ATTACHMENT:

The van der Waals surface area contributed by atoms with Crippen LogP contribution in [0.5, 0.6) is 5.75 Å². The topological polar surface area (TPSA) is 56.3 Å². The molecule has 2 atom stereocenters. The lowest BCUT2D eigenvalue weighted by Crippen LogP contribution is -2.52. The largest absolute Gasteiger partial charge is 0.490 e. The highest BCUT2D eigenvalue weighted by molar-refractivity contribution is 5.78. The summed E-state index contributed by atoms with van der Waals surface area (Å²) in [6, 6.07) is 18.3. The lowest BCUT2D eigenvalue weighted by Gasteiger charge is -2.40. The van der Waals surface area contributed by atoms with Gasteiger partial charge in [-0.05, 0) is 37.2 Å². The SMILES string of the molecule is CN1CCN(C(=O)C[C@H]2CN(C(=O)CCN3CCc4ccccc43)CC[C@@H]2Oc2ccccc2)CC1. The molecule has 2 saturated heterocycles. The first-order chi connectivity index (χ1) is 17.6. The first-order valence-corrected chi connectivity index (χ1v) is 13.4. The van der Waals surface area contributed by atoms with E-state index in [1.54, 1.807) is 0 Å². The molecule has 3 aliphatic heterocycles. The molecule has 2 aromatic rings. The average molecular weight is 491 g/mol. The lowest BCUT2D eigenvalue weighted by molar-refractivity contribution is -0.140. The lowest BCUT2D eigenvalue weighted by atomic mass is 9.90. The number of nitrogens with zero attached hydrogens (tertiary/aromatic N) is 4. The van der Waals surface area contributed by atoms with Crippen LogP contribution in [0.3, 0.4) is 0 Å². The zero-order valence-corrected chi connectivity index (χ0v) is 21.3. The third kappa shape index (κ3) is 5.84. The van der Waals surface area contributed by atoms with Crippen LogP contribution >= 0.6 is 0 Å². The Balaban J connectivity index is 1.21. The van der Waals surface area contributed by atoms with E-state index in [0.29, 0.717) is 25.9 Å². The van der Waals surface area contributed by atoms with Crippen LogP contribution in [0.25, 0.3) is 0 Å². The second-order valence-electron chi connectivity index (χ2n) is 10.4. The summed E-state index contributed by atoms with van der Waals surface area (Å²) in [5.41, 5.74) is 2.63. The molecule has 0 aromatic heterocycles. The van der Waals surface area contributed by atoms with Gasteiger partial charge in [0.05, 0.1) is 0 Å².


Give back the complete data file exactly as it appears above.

The van der Waals surface area contributed by atoms with Crippen LogP contribution in [0.5, 0.6) is 5.75 Å². The topological polar surface area (TPSA) is 56.3 Å². The molecule has 2 atom stereocenters. The lowest BCUT2D eigenvalue weighted by Crippen LogP contribution is -2.52. The largest absolute Gasteiger partial charge is 0.490 e. The highest BCUT2D eigenvalue weighted by molar-refractivity contribution is 5.78. The summed E-state index contributed by atoms with van der Waals surface area (Å²) in [6, 6.07) is 18.3. The lowest BCUT2D eigenvalue weighted by Gasteiger charge is -2.40. The van der Waals surface area contributed by atoms with Gasteiger partial charge in [-0.05, 0) is 37.2 Å². The SMILES string of the molecule is CN1CCN(C(=O)C[C@H]2CN(C(=O)CCN3CCc4ccccc43)CC[C@@H]2Oc2ccccc2)CC1. The molecule has 2 saturated heterocycles. The first-order chi connectivity index (χ1) is 17.6. The first-order valence-corrected chi connectivity index (χ1v) is 13.4. The van der Waals surface area contributed by atoms with E-state index in [1.54, 1.807) is 0 Å². The molecule has 3 aliphatic heterocycles. The molecule has 2 aromatic rings. The average molecular weight is 491 g/mol. The lowest BCUT2D eigenvalue weighted by molar-refractivity contribution is -0.140. The lowest BCUT2D eigenvalue weighted by atomic mass is 9.90. The number of nitrogens with zero attached hydrogens (tertiary/aromatic N) is 4. The van der Waals surface area contributed by atoms with Crippen LogP contribution in [0.3, 0.4) is 0 Å². The zero-order valence-corrected chi connectivity index (χ0v) is 21.3. The third kappa shape index (κ3) is 5.84. The van der Waals surface area contributed by atoms with Crippen LogP contribution >= 0.6 is 0 Å². The Balaban J connectivity index is 1.21. The van der Waals surface area contributed by atoms with E-state index in [0.29, 0.717) is 25.9 Å². The van der Waals surface area contributed by atoms with Crippen LogP contribution in [0.25, 0.3) is 0 Å². The second-order valence-electron chi connectivity index (χ2n) is 10.4. The summed E-state index contributed by atoms with van der Waals surface area (Å²) in [5.41, 5.74) is 2.63. The molecule has 0 aromatic heterocycles. The van der Waals surface area contributed by atoms with Gasteiger partial charge in [0.05, 0.1) is 0 Å².